Wed Aug 22 22:01:01 2001
Werner Koch wrote:
> Well I do not think it is a good idea to tell people to use an illegal
> piece of software. People may start to use it and later NAI goes
> after *them*.
A negligible chance IMO. Probably just as negligible that Ascom would go
after private users of IDEA who also use it for their buissiness mails.
> To clean up the situation, you may want to get a statement from NAI
> that they accept the modifications of their software and allow the
> distribution of it.
With current management closing the source, I doubt you will get such a
> The GNU project relies on the copyright law (although we think that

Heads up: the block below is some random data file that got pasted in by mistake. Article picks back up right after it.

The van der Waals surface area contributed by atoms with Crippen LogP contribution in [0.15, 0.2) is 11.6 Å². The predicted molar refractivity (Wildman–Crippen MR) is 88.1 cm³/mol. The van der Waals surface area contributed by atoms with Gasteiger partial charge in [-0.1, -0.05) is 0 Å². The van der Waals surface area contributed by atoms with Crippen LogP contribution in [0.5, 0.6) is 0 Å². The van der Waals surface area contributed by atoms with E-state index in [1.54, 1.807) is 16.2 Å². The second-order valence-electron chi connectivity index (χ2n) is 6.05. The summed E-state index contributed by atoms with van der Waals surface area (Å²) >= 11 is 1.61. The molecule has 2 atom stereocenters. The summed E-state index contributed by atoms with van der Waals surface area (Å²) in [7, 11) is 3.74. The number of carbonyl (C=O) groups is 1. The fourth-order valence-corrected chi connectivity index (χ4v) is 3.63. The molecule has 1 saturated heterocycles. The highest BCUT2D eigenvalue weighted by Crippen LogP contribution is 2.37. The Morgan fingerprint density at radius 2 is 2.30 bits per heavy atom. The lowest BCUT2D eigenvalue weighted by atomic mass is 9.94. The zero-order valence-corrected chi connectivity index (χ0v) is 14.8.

> it is wrong) to protect the GPLed software. We can't say we don't
> care about proprietary liceses and use them as we will, because then
> we don't have the moral right to enforce the GPL.
Is there any known case where the GNU copyright was tested in court against
an individual user who broke the terms? Like, say, a shareware author who
linked against a GPL (not LGPL) library? Or even against a company?
On a personal note, I agree with you that copyrights are wrong. But using
the same copyright law to ensure open source is IMO only one of the possible
actions to take to undermine it. Constantly breaking it and getting away
with it is another way to show the futility of the current copyright laws.
ir. J.C.A. Wevers // Physics and science fiction site:
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